In 2011, Netflix ordered what would become its first original series, House of Cards. Based on a BBC miniseries, House of Cards was a political drama about Frank Underwood, an underhanded man who would stop at nothing to seize more power in Washington. House of Cards would serve as a design template for Netflix’s live action series for years, encouraging Netflix to value series that had short seasons, a high degree of serialization, acclaimed actors, and explicit content similar to HBO originals. Later Netflix originals would follow the similar formula of “prestige drama” themes and tight serialization, making Netflix dramas true competitors to the HBO slate. It would take until 2016 for Netflix to develop its own unique style of a drama series, and for a Netflix original to become a true pop culture phenom.
In 2016, Netflix premiered Stranger Things, a scifi/drama series from the young creative team known as the Duffer Brothers. Stranger Things was quite different from the earlier originals created in the “Netflix template”. Its creators and cast were not yet household names, it was strongly oriented towards pulpy horror and science fiction rather than “serious drama”, and it straddled the line between nostalgia for older audiences and a YA-oriented narrative about friendship among a group of kids. And yet, Stranger Things became a massive success because it was so different from the preconceived idea of what a “prestige drama” should be. Its twisty mysteries of Demogorgons and Eleven’s psychic powers were very compelling in its heavily serialized seasons, and its storylines where kids and adults alike were confronted by eldritch powers were like nothing else on television. Stranger Things became the first iconic Netflix original, and proved that Neflix’s “binge model” could generate unique and exciting content.
Stranger Things was not just a massive boost to Netflix, but to the dream of sci-fi programming making it big on streaming services. Suddenly, everyone trying to get into the streaming game had to have a new, popular speculative fiction series to make a name for themselves. There was Westworld (HBO), The Handmaid's Tale (Hulu), Altered Carbon (Netflix) and The Mandalorian (Disney). Although many sci-fi series have been greenlit, it's a valid question as to how many will have true longevity and be given a chance to stick in the collective memory of the audience.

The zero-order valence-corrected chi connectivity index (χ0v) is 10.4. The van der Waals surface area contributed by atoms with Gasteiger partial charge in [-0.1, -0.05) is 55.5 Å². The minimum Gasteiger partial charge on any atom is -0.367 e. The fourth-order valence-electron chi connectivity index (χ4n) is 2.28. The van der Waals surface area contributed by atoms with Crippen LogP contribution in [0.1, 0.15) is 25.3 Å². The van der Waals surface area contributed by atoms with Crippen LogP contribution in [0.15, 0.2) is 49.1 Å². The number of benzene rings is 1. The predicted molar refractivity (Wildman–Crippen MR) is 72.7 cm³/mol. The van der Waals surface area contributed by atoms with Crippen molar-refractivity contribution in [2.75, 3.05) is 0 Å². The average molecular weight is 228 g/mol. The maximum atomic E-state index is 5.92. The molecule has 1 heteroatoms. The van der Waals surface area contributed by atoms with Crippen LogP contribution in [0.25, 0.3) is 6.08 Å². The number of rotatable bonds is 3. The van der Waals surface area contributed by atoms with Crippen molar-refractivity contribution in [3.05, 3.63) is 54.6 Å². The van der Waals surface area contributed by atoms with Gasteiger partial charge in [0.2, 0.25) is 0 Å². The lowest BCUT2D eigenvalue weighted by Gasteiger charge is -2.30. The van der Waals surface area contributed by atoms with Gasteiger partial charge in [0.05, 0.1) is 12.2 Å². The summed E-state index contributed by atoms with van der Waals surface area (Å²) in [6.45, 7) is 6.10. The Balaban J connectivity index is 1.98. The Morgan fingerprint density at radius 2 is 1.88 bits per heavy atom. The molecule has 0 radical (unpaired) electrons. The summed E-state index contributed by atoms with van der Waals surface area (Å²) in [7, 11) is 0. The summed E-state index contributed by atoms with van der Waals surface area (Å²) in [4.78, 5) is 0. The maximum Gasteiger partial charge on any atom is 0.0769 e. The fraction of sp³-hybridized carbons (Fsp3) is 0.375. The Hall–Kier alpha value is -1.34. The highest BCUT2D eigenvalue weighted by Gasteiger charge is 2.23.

The immediate success stories of sci-fi streaming series are readily apparent. Threee seasons of Stranger Things have been produced so far, with a renewal for a fourth, and the series has been nominated for and won numerous awards. The Mandalorian has been renewed for another season, and has become one of the few Star Wars related works other than the original film to be nominated for many awards. The Handmaid's Tale has also ran three seasons and been renewed for a fourth, and received two Golden Globes over the course of its run. Beyond these acclaimed success stories, the record is much more uncertain.
Streaming series can potentially have a very short life expectancy. On Netflix alone, Altered Carbon and the Mystery Science Theater 3000 reboot were cancelled after two seasons, Amazon cancelled The Tick after two seasons as well, and Hulu cancelled Runaways at three seasons. Many of these cancellation announcements were so quiet that you had to read entertainment industry websites to find out; the cancellations were rarely announced on the sites, and the final seasons were almost never promoted as such. While a series like Stranger Things could easily get a promoted final season, most sci-fi streamers will end their runs little noticed and pass into obscurity without the benefits of network syndication or reruns.
While streaming has granted many sci-fi series with interesting concepts a chance at success, and new series continue to be greenlit at a rapid rate, it is not without its flaws as a strategy. New series have numerous competitors for attention and have to draw and audience rapidly and maintain a fanbase between long season breaks. This will result in more than a few series going the Altered Carbon route--or simply getting dropped while in development, the sad fate of Amazon's series based on Iain Banks' Culture books. Our best hope is that series like Stranger Things and The Mandalorian will have long, stable runs, allowing streamers to generate a loyal audience of sci-fi fans and a catalogue of back content. In the best case scenario, streaming will be a place where sci-fi can regularly gain acclaim, mass audiences, and award nominations, making the world a better place for sci-fi fans, authors, and showrunners alike.